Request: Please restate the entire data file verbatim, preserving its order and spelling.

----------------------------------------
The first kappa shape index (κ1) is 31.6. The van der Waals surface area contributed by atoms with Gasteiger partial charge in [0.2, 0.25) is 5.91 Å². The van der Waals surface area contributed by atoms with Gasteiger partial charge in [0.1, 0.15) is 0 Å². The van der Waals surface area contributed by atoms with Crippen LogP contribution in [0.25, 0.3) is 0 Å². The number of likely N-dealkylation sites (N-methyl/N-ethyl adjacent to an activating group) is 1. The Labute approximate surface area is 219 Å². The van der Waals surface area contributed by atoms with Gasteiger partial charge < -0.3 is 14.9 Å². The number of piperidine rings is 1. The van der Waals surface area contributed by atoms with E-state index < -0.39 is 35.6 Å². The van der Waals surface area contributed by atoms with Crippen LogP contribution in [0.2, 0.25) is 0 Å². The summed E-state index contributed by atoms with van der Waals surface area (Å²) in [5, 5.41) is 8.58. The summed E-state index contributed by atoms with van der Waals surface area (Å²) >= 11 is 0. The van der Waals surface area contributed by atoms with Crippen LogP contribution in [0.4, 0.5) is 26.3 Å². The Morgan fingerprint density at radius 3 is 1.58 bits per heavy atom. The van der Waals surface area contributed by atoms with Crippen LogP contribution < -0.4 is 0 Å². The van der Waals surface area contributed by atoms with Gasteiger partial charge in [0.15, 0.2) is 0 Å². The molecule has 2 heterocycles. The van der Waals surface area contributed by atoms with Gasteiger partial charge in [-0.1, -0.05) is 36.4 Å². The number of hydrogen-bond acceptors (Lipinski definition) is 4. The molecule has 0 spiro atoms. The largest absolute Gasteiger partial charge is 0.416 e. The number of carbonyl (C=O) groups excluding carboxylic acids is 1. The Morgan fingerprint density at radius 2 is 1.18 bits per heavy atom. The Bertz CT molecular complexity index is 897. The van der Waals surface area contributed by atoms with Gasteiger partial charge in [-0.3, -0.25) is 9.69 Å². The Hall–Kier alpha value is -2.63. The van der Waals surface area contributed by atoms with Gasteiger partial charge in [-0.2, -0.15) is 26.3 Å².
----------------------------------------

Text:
The first kappa shape index (κ1) is 31.6. The van der Waals surface area contributed by atoms with Gasteiger partial charge in [0.2, 0.25) is 5.91 Å². The van der Waals surface area contributed by atoms with Gasteiger partial charge in [0.1, 0.15) is 0 Å². The van der Waals surface area contributed by atoms with Crippen LogP contribution in [0.25, 0.3) is 0 Å². The number of likely N-dealkylation sites (N-methyl/N-ethyl adjacent to an activating group) is 1. The Labute approximate surface area is 219 Å². The van der Waals surface area contributed by atoms with Gasteiger partial charge < -0.3 is 14.9 Å². The number of piperidine rings is 1. The van der Waals surface area contributed by atoms with E-state index < -0.39 is 35.6 Å². The van der Waals surface area contributed by atoms with Crippen LogP contribution in [0.2, 0.25) is 0 Å². The summed E-state index contributed by atoms with van der Waals surface area (Å²) in [5, 5.41) is 8.58. The summed E-state index contributed by atoms with van der Waals surface area (Å²) >= 11 is 0. The van der Waals surface area contributed by atoms with Crippen LogP contribution in [0.4, 0.5) is 26.3 Å². The Morgan fingerprint density at radius 3 is 1.58 bits per heavy atom. The van der Waals surface area contributed by atoms with Crippen LogP contribution < -0.4 is 0 Å². The van der Waals surface area contributed by atoms with Gasteiger partial charge in [0.15, 0.2) is 0 Å². The molecule has 2 heterocycles. The van der Waals surface area contributed by atoms with Gasteiger partial charge in [-0.1, -0.05) is 36.4 Å². The number of hydrogen-bond acceptors (Lipinski definition) is 4. The molecule has 0 spiro atoms. The largest absolute Gasteiger partial charge is 0.416 e. The number of carbonyl (C=O) groups excluding carboxylic acids is 1. The Morgan fingerprint density at radius 2 is 1.18 bits per heavy atom. The Bertz CT molecular complexity index is 897. The van der Waals surface area contributed by atoms with Gasteiger partial charge in [-0.3, -0.25) is 9.69 Å². The Hall–Kier alpha value is -2.63. The van der Waals surface area contributed by atoms with Gasteiger partial charge in [-0.2, -0.15) is 26.3 Å².